ever since, though I have not been able to obtain exact sales figures.
Riesman derives the term anomie from the French sociologist Emile Durkheim'
s anomique, "meaning ruleless, ungoverned." But Riesman uses it in a broader
sense than did Durkheim. For Riesman, anomic individuals are out in the
cold, caught between the more desirable state of "autonomy" and the blind
conformity of the "adjusted" (abridged ed., p. 278). For another perspective
on the mass cultural anxieties which can be figured in Riesman's term,
see Michael Wood's comments on the imagery of film noir in America at the
Movies (New York: Basic Books, 1975).

 2For a consideration of the sacramental vision of experience, tentatively


broached here, but confidently asserted in the later stories, especially
"Raise High the Roof Beam, Carpenters" and "Zooey," see Ihab Hassan, "Almost
the Voice of Silence: The Later Novellettes of J. D. Salinger," Wisconsin
Studies in Contemporary Literature 4, no. 1 (Winter 1963).

 3In 1965 Catcher was listed as one of ten leading mass-market paperback


bestsellers. In 1967 it was one of "the leading twenty-five bestsellers
since 1895" (Facts on File, quoted in Jack R. Sublette, J. D. Salinger:
An Annotated Bibliography, 1938-1981 [New York: Garland Publishing Co.,
1984], p. 132). It has not been possible to obtain current sales figures
but the book still seems to be a perennial favorite among high school students.
In a personal, survey, every one of the college freshman in my required
English course (two sections, seventy students) was familiar with it.

 4Two well-known views that place Holden in his own time suggest the range


of many others. Maxwell Geismar ("J. D. Salinger: the Wise Child and The
New Yorker School of Fiction," in American Moderns: From Rebellion to Conformity
[New York: Hill and Wang, 1958]) exclaims that "The Catcher in the Rye
protests, to be sure, against both the academic and social conformity of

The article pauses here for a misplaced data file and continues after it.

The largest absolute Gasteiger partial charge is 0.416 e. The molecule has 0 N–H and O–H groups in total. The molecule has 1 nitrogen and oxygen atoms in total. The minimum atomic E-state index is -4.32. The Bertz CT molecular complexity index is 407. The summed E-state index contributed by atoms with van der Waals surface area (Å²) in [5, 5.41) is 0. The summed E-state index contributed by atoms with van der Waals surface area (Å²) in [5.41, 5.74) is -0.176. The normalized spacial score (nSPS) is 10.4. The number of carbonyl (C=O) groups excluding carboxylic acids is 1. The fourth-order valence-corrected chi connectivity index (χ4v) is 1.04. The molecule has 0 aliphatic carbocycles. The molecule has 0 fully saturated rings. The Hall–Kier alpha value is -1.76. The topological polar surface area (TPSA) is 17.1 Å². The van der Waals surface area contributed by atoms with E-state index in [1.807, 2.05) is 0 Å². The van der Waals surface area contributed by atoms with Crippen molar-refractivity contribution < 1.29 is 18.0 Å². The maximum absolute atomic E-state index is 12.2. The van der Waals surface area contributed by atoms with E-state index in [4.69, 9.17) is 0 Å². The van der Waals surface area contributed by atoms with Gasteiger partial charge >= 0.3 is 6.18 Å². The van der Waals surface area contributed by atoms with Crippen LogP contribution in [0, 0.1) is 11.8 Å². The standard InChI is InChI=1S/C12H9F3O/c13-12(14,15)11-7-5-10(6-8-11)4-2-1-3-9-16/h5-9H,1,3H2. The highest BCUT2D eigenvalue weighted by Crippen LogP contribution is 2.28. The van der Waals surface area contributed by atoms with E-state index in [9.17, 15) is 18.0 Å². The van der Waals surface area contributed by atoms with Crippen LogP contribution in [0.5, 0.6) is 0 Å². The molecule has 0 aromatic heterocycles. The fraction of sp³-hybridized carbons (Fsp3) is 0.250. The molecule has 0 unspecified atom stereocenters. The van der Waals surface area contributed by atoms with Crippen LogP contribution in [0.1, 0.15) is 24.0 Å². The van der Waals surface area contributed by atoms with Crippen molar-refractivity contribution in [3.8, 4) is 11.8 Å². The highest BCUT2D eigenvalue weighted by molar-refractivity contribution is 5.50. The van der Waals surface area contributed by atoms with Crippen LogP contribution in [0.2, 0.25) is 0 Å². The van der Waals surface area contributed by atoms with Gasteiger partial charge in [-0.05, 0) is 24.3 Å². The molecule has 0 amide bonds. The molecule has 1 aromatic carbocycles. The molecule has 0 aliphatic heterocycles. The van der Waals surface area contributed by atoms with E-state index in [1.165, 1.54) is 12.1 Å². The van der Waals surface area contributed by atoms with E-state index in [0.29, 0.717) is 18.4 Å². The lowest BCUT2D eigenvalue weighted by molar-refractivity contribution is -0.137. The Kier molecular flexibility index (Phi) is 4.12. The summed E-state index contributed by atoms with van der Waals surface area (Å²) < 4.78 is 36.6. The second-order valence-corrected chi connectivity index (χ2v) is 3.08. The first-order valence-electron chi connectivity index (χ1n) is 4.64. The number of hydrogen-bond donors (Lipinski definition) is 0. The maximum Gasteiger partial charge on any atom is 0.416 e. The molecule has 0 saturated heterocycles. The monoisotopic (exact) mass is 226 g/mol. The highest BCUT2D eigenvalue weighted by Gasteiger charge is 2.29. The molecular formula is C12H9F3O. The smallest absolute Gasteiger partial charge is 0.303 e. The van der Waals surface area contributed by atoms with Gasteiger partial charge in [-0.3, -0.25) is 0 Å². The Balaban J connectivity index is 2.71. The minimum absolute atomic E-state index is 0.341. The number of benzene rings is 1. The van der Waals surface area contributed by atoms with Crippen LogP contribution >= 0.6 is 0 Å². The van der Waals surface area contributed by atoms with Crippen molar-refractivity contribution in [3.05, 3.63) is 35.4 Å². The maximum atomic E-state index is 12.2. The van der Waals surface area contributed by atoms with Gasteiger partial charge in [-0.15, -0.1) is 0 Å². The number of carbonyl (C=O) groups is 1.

its period. But what does it argue for? Contemptuous of what he detects
as a faked Anglicized patina, glossing a deracinated Jewish world, Geismar
dismisses the novel's perspective as "well-to-do and neurotic anarchism"
(p. 198). David Galloway (The Absurd Hero in American Fiction [Austin:
University of Texas Press, 1966]), far more sympathetic to Holden's plight,
finds it readily assimilable to his own existentialist concerns. "Holden
doesn't refuse to grow up so much as he agonizes over the state of being
grown up." He stands for modern man (frustrated, disillusioned, anxious)--a
"biting image of the absurd contemporary milieu" (p. 145). While Holden
may indeed stand for modern man, I find Galloway's argument, from absurdity
to frustration, to be a circular one. The question remains: why should
this time be more absurd than any other time; why must frustration be predicated
upon absurdity? Holden has often been compared (unfavorably) to Huck Finn.
But these comparisons are essentially limited to differences in character
and social scene. The deeper structural and thematic affinities between
Catcher and earlier classic American works have either been ignored or
dissipated in the generalities characteristic of the transcultural myth
criticism so popular in the 1950s and 1960s. For an example of the latter,
see Arthur Heiserman and James E. Miller, Jr., "J. D. Salinger: Some Crazy
Cliff," Western Humanities Review 10 (Spring 1956): 129-37.

 5The Catcher in the Rye (New York: Bantam, 1964.), p. 187. All quotations


will be from this edition and hereinafter will be cited in parentheses.

 6Ralph Waldo Emerson, The Collected Works, Alfred R. Ferguson, general


editor (Cambridge, Mass.: Belknap Press of Harvard University, 1971), vol.
1, p. 10.

 7Geismar, American Moderns, p. 198. See also Mary McCarthy, "J. D. Salinger'


s Closed Circuit," Harper's Magazine 225 (October 1962): 46-7.